Last March, U.S. Rep. Kirkpatrick sponsored legislation to cut congressional salaries a modest 5%, saying it was high time that Congress shared the pain with the rest of America. As U.S. workers have suffered layoffs, pay cuts and furloughs over the past two years, Congress has actually been spending more money than ever. In fact, if it hadn't been for another bill that Kirkpatrick supported, Kirkpatrick and her colleagues in the U.S. legislature would have gotten automatic pay raises this year, as they did in 2008 and 2009.
The notion of cutting Congressional pay is wildly popular. A recent survey by the Rasmussen Reports found that 75% of Americans think members of Congress should cut their pay until the budget is balanced. And nearly one in eight think members of Congress should not be able to get a raise unless taxpayers vote for it.
As things stand, members of Congress set their own pay and they've been quite generous. Rank and file members of congress now earn $174,000 annually -- more than about 97% of the rest of the country. That's up 23% over the past decade.
When giving themselves generous raises began to spark public ire, legislators passed a bill to make annual pay hikes for Congress automatic. If Kirkpatrick's legislation passed, it would be the first Congressional pay cut in 77 years -- since the Great Depression.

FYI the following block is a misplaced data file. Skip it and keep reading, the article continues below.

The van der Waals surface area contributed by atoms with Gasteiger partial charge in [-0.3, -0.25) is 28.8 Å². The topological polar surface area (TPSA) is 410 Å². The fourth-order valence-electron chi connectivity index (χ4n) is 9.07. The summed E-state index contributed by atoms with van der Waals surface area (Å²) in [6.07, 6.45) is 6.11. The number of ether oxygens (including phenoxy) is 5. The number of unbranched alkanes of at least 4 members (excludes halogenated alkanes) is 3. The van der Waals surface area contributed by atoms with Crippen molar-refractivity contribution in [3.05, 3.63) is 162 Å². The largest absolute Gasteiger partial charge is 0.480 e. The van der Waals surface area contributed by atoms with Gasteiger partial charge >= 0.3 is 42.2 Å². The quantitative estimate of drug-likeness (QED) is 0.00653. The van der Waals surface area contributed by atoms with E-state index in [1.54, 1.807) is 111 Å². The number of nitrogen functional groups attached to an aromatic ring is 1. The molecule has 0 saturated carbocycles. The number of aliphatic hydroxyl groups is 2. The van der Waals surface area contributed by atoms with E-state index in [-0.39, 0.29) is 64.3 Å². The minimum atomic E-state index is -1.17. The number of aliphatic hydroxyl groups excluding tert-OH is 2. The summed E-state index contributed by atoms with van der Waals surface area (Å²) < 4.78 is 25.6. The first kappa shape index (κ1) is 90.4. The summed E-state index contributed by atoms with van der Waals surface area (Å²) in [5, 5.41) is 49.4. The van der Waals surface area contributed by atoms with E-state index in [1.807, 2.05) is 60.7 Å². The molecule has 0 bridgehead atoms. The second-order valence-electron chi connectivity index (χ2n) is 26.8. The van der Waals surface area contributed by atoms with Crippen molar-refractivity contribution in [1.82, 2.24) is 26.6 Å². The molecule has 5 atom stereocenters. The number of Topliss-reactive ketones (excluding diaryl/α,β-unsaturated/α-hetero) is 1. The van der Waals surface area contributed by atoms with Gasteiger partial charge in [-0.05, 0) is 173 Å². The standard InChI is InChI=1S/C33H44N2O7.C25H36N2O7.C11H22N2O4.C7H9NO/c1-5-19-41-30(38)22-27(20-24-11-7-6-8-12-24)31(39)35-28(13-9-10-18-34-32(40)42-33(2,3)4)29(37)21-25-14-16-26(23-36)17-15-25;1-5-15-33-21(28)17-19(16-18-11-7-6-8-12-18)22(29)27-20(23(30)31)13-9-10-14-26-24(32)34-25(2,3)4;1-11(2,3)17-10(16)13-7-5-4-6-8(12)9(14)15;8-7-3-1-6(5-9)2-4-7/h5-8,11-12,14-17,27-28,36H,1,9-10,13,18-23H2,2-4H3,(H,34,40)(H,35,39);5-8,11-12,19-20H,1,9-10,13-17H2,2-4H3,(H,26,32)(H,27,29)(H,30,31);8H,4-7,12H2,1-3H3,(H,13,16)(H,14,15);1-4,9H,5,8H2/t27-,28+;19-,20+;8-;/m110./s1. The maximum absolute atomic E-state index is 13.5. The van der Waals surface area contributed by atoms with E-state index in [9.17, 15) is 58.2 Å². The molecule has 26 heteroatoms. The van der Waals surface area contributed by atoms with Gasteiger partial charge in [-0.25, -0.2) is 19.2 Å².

It's worth mentioning that cutting Congressional pay would still be generous. In addition to their $174,000 annual salaries ($193,400 for House and Senate leadership), all members of Congress have discretionary office accounts worth roughly $1.5 million and travel at the public's expense. And that's just the tip of the iceberg. Congressional perks, though scaled back bit over the past decade, are still rich enough to make you drool.
So what's the hold up in cutting Congressional pay? Congress, of course.
Members of Congress are doing what they always do when there is a popular bill that they want to kill. They're ignoring it. That allows the bill to die quietly of neglect.
To pass legislation, you must get it heard in committee and then have the bill brought to the floor of the House for a vote. But if it's brought for a vote -- particularly in an election year -- everyone will know who voted against it. If you don't want to do something that politically unpopular, you simply don't schedule the bill for a hearing. It never gets voted on at all. The term of art for this process is called letting a bill "die in committee."
The benefit of that? No elected leader has to cope with the unpleasant consequences of telling the American people with actions (which speak louder than than words): "We don't feel your pain and we don't want to."
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